There are fears the roll-out of online NAPLAN testing may be delayed by funding cuts, despite trials of new features expected to improve the test's value.
Education ministers have set 2016 as a provisional date to scrap pencil and paper tests and move NAPLAN online. The shift is expected to lead to quicker turnaround of test results and a more detailed, accurate view of student performance.
The Abbott government is aiming for a 2016 start date, but the budget papers show funding has been scrapped for the program that has supported the development and trials of online NAPLAN tests – the online diagnostic tools initiative.
The $38.4 million in savings over four years will be redirected to general revenue.
This came on top of a $22.6 million funding cut to the agency which designs and administers the tests, the Australian Curriculum, Assessment and Reporting Authority (ACARA).
Fairfax Media understands ACARA will struggle to hold further online trials, which are needed before a full roll-out of online testing, without a funding boost.
A national roll-out will be a complex, expensive task complicated by a lack of computers and poor internet connections in some schools.
Greens schools spokeswoman Penny Wright said: ''NAPLAN online will produce much better information about a child's abilities and the results will get back to parents and teachers much faster.
''But with the funding for this program cut – almost $10 million a year – it's hard to see how ACARA is going to be able to meet the 2016 deadline.
''It's extremely disappointing the federal government is taking this much money from a program that would really help Australian students and putting it into general revenue.''
A spokesman for Education Minister Christopher Pyne said the funding cuts would not impact on the roll-out of online testing.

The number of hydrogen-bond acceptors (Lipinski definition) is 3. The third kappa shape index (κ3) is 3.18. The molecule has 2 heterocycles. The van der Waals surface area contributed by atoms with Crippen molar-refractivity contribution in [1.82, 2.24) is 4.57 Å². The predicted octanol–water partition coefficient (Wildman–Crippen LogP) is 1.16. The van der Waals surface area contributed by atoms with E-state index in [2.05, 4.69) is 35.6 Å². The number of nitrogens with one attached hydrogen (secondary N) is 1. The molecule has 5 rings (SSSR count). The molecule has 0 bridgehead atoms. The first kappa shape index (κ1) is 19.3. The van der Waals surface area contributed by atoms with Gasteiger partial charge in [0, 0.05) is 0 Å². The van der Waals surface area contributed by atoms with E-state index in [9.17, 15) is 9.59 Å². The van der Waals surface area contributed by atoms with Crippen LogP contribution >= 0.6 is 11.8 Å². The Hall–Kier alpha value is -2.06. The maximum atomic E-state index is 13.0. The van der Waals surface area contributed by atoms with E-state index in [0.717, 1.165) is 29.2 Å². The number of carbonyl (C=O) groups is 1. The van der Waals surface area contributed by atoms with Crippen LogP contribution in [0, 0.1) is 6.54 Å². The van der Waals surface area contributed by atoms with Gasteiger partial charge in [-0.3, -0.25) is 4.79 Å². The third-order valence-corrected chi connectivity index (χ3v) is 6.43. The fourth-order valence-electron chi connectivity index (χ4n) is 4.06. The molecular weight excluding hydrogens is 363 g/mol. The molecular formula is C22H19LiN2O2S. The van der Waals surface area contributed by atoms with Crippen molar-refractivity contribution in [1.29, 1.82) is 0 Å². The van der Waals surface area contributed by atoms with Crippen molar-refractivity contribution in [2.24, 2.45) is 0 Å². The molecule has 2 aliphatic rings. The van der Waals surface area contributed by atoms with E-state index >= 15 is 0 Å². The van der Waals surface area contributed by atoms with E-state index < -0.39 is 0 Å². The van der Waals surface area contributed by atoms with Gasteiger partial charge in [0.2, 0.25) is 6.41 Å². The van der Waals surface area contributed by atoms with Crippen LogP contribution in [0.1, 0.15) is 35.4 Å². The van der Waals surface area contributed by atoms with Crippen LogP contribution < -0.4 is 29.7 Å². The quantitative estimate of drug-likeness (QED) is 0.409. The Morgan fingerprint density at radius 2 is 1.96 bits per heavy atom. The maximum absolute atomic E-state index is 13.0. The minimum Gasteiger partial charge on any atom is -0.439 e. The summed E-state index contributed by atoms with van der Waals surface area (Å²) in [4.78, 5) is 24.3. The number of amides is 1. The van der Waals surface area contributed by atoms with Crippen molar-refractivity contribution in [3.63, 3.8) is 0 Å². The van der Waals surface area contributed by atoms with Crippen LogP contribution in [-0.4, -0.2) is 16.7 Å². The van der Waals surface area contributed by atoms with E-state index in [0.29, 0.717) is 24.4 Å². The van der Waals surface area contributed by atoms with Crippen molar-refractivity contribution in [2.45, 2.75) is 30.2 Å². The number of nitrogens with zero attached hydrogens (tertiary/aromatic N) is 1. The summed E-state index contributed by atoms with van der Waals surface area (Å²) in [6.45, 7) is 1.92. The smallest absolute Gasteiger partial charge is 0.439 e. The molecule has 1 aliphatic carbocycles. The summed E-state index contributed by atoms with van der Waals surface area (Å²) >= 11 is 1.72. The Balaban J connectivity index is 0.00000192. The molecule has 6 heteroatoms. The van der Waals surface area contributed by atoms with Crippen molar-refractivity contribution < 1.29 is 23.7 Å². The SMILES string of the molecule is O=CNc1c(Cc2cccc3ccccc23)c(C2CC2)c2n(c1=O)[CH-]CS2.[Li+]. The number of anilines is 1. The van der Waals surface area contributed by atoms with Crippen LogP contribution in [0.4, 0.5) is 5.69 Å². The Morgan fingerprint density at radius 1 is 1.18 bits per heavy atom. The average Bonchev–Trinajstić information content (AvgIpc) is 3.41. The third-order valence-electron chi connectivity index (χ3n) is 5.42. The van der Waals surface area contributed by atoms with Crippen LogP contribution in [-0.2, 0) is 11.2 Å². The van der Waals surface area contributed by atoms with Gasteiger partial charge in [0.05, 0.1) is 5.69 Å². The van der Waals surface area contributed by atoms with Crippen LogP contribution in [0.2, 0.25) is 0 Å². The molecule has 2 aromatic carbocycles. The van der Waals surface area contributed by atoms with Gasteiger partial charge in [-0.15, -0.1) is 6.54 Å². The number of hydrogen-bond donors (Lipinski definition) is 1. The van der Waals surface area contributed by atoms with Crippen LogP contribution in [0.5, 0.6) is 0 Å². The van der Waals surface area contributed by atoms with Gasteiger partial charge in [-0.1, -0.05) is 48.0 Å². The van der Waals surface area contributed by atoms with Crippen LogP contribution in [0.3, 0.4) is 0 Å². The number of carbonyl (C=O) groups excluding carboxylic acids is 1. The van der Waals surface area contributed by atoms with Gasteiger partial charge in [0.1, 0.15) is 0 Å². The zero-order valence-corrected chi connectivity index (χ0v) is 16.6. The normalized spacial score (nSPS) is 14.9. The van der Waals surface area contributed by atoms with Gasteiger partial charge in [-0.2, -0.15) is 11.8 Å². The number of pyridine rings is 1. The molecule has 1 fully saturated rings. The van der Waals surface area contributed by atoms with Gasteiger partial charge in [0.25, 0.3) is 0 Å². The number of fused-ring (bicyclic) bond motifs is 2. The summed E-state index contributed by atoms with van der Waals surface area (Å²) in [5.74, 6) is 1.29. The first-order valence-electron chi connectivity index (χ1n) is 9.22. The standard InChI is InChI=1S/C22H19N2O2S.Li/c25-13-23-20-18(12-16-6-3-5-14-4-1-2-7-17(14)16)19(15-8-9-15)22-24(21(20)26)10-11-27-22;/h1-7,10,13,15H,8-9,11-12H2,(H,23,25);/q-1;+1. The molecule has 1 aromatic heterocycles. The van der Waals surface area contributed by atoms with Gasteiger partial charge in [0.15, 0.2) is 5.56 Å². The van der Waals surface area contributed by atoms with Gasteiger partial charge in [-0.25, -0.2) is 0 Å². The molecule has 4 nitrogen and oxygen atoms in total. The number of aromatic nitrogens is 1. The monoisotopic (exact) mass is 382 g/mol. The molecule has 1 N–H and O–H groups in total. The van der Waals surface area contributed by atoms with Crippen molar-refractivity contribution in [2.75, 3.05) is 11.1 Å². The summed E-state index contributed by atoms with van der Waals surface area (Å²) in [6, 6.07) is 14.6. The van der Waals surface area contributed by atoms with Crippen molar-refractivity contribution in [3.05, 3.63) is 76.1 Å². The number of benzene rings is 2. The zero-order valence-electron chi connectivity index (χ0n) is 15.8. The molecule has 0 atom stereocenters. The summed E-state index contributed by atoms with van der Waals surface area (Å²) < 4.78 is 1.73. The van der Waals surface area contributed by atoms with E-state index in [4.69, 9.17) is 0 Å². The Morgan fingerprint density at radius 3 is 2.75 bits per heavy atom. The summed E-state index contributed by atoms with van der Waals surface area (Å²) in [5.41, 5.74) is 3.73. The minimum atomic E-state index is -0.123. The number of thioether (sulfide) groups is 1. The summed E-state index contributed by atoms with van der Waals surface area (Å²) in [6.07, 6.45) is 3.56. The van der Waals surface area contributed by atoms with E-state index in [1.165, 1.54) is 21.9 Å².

''Work being undertaken by ACARA in relation to online testing will not delay the introduction of NAPLAN online,''" the spokesman said.
''ACARA confirmed at the recent budget estimates that its funding reflects its own internal expectations, and that funding already committed will be used to undertake NAPLAN online related work.''
Mr Pyne has said a quicker turnaround of NAPLAN results - which can currently take four months to be made available - is a priority.
The latest trial of computerised NAPLAN testing, to be held from August, will include about 300 schools, 60 in Victoria.
A sample of students from about 30 schools will be given head phones to hear audio files of words they will then try to spell correctly. The tests may also feature animation, videos and other interactive components.
Students will sit the trial tests using computers or iPads connected to keyboards.
This year's trial will include ''branching'', a form of tailored testing that directs students to different sections during the test based on their performance on previous questions.
Struggling students would be encouraged to complete the test by providing questions that matched their ability while advanced students would be directed to tougher questions.
ACARA chief executive Robert Randall said: ''Online assessment offers benefits including potential for more accurate measurement of student achievement, and the ability to get information back to teachers and parents more quickly.
''Our research shows that a move to online testing will be beneficial to students with increased engagement and increased completion rates.''